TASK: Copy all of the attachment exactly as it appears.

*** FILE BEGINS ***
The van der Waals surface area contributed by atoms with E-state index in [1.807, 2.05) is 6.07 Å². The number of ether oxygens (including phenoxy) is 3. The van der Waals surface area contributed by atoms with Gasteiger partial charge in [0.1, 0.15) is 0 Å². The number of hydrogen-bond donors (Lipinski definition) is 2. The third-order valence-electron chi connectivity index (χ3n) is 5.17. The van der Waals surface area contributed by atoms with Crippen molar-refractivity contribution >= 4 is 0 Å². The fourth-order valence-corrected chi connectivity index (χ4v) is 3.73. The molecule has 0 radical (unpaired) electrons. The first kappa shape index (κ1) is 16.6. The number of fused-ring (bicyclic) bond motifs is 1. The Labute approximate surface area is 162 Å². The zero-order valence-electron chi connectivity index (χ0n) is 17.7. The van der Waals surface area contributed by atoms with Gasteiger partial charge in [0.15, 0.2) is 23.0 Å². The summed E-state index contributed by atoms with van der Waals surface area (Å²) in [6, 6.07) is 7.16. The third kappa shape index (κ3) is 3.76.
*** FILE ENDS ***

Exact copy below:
The van der Waals surface area contributed by atoms with E-state index in [1.807, 2.05) is 6.07 Å². The number of ether oxygens (including phenoxy) is 3. The van der Waals surface area contributed by atoms with Gasteiger partial charge in [0.1, 0.15) is 0 Å². The number of hydrogen-bond donors (Lipinski definition) is 2. The third-order valence-electron chi connectivity index (χ3n) is 5.17. The van der Waals surface area contributed by atoms with Crippen molar-refractivity contribution >= 4 is 0 Å². The fourth-order valence-corrected chi connectivity index (χ4v) is 3.73. The molecule has 0 radical (unpaired) electrons. The first kappa shape index (κ1) is 16.6. The number of fused-ring (bicyclic) bond motifs is 1. The Labute approximate surface area is 162 Å². The zero-order valence-electron chi connectivity index (χ0n) is 17.7. The van der Waals surface area contributed by atoms with Gasteiger partial charge in [0.15, 0.2) is 23.0 Å². The summed E-state index contributed by atoms with van der Waals surface area (Å²) in [6, 6.07) is 7.16. The third kappa shape index (κ3) is 3.76.